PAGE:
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After an injunction obtained by two movie studios against an ISP with alleged links to The Pirate Bay was dismissed, the parties have returned to court demanding that VPN provider OVPN hands over information relating to the notorious site. OVPN informs TF they will fight the injunction “the entire way”.
Early June, movie companies Svensk Filmindustri and Nordisk Film, supported by anti-piracy partner Rights Alliance, obtained an IP address from Cloudflare which they hoped would lead to The Pirate Bay.
The parties subsequently went to court in Sweden and obtained an injunction compelling local ISP Obenetwork, to which the parties had linked the address, to hand over information about its dealings with the site.
It soon became clear that the IP address wasn’t operated by Obenetwork and had actually been allocated to Swedish VPN provider OVPN. As a result, the Stockholm District Court threw out the injunction but the movie companies weren’t done just yet.
New Court Injunction Targeting OVPN
Undeterred by this setback, the movie companies and Rights Alliance returned to court last week demanding that OVPN, on pain of financial penalties, should hand over customer information relating to the IP address including name and address, how long the service had been used for, and how much was paid for it.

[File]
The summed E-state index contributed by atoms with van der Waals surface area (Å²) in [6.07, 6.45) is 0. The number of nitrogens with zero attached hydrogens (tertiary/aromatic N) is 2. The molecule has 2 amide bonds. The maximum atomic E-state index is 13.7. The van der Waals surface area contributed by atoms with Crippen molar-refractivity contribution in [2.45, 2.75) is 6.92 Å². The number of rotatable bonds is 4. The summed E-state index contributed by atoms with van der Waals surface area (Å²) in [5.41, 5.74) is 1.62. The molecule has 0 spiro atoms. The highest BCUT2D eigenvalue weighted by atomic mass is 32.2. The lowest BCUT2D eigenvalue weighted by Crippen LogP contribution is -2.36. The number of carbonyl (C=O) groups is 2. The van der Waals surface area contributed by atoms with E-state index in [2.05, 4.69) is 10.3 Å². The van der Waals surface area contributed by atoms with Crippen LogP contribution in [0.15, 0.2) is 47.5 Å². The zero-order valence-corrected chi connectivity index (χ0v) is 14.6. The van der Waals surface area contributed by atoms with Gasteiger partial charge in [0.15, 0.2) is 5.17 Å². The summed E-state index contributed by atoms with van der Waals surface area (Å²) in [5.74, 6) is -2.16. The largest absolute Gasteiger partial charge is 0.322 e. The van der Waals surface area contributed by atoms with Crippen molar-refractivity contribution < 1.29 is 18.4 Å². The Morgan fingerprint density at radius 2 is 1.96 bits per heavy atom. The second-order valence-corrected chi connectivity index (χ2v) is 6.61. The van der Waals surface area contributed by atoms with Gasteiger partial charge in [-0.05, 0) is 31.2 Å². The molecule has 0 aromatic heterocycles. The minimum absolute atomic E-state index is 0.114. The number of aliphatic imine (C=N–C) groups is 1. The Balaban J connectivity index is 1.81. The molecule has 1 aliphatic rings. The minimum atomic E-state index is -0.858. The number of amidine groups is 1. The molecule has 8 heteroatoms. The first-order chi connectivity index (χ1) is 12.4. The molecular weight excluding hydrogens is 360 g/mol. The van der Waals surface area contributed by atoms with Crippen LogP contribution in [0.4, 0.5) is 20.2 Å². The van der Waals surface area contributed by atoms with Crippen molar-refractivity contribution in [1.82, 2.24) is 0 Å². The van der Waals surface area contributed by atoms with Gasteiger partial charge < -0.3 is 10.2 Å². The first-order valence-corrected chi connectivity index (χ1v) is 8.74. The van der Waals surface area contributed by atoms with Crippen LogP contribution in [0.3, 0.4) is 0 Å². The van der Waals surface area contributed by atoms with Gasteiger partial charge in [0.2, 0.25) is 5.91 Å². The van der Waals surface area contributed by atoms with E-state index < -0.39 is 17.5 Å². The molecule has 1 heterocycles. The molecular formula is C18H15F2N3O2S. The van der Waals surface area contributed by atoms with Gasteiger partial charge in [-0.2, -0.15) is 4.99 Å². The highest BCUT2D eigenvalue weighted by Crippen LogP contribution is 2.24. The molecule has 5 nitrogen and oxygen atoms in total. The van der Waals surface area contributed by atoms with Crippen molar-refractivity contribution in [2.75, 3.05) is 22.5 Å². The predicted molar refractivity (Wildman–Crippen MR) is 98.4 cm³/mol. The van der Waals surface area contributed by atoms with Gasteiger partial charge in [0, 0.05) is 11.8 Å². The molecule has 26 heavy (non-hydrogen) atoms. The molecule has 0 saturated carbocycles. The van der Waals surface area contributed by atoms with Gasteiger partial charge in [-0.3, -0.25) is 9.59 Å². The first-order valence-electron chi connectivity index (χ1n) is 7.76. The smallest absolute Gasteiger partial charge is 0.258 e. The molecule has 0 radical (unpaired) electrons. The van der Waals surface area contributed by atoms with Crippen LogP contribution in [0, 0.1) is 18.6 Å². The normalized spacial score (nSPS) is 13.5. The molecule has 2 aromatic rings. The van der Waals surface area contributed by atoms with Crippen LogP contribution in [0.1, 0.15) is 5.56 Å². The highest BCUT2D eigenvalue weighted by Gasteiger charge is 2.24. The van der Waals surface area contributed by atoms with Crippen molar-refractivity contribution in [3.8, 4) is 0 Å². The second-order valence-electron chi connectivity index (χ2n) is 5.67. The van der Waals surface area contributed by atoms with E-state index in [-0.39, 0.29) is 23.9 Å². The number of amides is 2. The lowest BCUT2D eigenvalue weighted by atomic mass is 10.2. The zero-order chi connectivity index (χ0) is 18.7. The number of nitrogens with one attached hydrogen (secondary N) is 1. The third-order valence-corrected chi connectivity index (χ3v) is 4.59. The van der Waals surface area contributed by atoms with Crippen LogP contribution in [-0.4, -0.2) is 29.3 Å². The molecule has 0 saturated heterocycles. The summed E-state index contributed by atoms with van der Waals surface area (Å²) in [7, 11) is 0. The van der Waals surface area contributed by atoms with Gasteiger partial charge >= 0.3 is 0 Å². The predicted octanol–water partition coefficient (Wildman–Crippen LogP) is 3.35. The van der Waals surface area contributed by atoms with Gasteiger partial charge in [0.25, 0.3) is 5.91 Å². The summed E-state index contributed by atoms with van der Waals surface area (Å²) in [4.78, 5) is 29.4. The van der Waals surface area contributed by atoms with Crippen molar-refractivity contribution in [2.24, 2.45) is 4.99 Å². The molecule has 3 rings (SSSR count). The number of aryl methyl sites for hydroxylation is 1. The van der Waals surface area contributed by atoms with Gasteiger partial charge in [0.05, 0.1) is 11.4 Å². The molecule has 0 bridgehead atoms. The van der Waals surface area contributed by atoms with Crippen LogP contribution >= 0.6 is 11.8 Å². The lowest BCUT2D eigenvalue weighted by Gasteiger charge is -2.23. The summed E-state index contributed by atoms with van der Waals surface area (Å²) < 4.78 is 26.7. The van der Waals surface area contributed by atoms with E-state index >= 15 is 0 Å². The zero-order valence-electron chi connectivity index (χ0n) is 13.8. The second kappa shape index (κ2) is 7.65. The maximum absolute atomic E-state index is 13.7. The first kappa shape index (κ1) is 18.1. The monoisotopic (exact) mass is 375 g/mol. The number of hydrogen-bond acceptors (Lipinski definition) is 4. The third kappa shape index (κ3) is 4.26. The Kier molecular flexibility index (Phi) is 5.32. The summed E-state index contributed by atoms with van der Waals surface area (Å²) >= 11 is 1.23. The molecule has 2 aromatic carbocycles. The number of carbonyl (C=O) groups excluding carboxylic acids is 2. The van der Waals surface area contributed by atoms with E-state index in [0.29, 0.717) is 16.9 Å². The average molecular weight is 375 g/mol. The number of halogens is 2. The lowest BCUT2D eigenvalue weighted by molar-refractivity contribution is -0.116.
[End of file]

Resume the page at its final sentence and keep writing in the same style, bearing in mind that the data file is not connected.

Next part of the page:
“The defendant [OVPN] sells VPN services. A VPN service means that the traffic was tunneled off the original [IP address] via a VPN service and then out to the internet. This means that only the VPN service’s [IP-address] is publicly visible,” the application reviewed by TF reads.
Citing an earlier TF interview with OVPN, the applicants stated that they now believe the IP address does belong to the VPN provider and was in use by The Pirate Bay early June. Furthermore, in common with the matter against Obenetwork, the applicants asked the court to keep OVPN in the dark about the application. However, according to OVPN’s David Wibergh, that was unsuccessful.
Case is Already Public Knowledge, Secrecy Unjustified
“The Rights Alliance filed that we should not be involved, but the court overruled that decision and referenced that we were already made aware of the circumstances due to [TorrentFreak’s] article where I was quoted,” Wibergh informs TF.
“The Rights Alliance requested a penalty of 100,000 SEK if we did not provide the requested information, as well as a penalty of 100,000 SEK in case we delete any user information connected to who had the IP address at the specified time, i.e penalties connected to information that we don’t have.”
OVPN Will Fight the Injunction
As previously reported, OVPN states that its entire structure is built to ensure that no logs can be stored, with servers locked in cabinets and operated without hard drives. The studios are seeking names and addresses, the length of time the service was in use, and how much was paid for it.
However, while OVPN could in theory have a username it could hand over, there is no requirement for its customers to provide physical or email addresses, or pay with anything other than Bitcoin or cash.
“We are responding to the court order [Wednesday], as we were made aware of it [Monday] and were only given 48 hours to provide a response,” Wibergh informs TF.
“We have retained legal counsel and are contesting the injunction in court. As always, we are prepared to go the entire way to ensure our customers’ privacy and safety.”
Many thanks to TorrentFreak for the breaking news.